It’s not often you find an inventor, industrialist and entrepreneur twice in one family. The Crosley brothers, Powel and Lewis, were responsible for many firsts in consumer products and broadcasting. Powel was the creative genius and Lewis had the practical know how to take his brother’s visions and make them reality. Powel’s two secrets of success were his ability to invent useful gadgets and the business sense of his brother Lewis M. Crosley. In 1920, Powel Crosley introduced the first low price radio for 20 dollars, becoming the largest radio manufacturer in the world. It earned Powel the reputation as the “Henry Ford of radios.” Powel then turned to broadcasting. Crosley Broadcasting Corporation was the most powerful station in the world at the time. That success led to the introduction of the first car radio. He also added refrigerators and other household appliances to his products. Powel Crosley was also a sports fanatic. In 1934, In 1934, he purchased the Cincinnati Reds baseball team. On May 24, 1935, the first nighttime game was held between the Cincinnati Reds and the Philadelphia Phillies, under newly installed electric lights. With the brothers’ many successes, they were determined to re-focus their efforts on a long standing desire to build an affordable automobile.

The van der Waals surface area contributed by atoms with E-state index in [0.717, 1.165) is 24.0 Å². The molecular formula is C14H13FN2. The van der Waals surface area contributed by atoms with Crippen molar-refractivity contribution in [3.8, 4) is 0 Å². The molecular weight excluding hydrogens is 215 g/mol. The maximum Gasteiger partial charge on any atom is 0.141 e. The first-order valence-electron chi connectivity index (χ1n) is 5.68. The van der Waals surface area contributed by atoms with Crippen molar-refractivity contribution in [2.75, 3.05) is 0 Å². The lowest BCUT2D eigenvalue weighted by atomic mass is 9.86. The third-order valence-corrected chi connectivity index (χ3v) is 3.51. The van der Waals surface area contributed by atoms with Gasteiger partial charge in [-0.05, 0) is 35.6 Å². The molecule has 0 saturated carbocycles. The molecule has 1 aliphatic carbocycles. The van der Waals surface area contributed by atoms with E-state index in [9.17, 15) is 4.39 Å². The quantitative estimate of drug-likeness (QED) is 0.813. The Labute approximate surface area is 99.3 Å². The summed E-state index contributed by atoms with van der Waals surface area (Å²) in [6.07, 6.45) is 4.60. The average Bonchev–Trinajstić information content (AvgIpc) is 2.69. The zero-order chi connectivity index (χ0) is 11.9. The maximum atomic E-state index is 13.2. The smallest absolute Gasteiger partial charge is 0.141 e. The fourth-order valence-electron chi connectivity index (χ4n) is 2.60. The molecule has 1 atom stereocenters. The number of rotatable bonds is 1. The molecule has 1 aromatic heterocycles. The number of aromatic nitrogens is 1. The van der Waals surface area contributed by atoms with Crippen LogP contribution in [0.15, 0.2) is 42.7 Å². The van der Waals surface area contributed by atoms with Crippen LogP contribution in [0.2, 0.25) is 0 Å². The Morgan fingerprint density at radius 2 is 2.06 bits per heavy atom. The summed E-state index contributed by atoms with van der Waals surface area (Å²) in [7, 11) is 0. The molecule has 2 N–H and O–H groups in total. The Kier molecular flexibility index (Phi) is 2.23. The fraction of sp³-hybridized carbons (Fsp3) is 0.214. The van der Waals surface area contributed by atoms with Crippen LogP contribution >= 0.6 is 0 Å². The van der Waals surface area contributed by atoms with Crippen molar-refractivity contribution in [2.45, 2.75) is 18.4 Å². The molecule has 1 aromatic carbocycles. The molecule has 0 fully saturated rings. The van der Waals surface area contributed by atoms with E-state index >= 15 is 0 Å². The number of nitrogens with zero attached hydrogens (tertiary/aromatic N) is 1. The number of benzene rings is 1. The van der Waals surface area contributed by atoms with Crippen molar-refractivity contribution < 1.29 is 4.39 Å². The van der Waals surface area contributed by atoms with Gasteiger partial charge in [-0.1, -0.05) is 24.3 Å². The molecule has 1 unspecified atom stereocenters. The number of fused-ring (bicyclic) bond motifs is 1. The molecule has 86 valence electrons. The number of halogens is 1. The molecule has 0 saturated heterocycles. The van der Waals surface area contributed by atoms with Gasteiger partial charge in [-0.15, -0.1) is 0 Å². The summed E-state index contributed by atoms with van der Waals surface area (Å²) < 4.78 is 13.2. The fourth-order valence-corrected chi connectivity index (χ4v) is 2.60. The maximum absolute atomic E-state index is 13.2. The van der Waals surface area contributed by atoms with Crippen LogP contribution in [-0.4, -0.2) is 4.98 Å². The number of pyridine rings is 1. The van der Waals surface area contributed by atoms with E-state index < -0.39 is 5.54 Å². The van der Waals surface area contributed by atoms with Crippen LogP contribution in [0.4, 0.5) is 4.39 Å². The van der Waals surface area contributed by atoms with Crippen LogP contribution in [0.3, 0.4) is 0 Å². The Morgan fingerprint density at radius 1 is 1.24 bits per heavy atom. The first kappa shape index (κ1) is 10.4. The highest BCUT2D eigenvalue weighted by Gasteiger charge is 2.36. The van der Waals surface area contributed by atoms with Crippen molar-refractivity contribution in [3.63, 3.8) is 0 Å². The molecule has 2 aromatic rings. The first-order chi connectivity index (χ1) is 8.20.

In 1939, Powel introduced to the world the first small car. It was a two-door convertible that weighed under 1,000 pounds and sold for 325 dollars. The vehicles were sold through independent appliance and department stores. It did not achieve sales success, so in 1941 the body styles were expanded to include two- and four-passenger convertibles, a station wagon and trucks. After World War II ended the Crosley brothers attempted to build an automobile empire out of the Crosley name, but the demand for bigger cars were on the rise. By 1952, Powel and his brother Lewis had closed down their operation.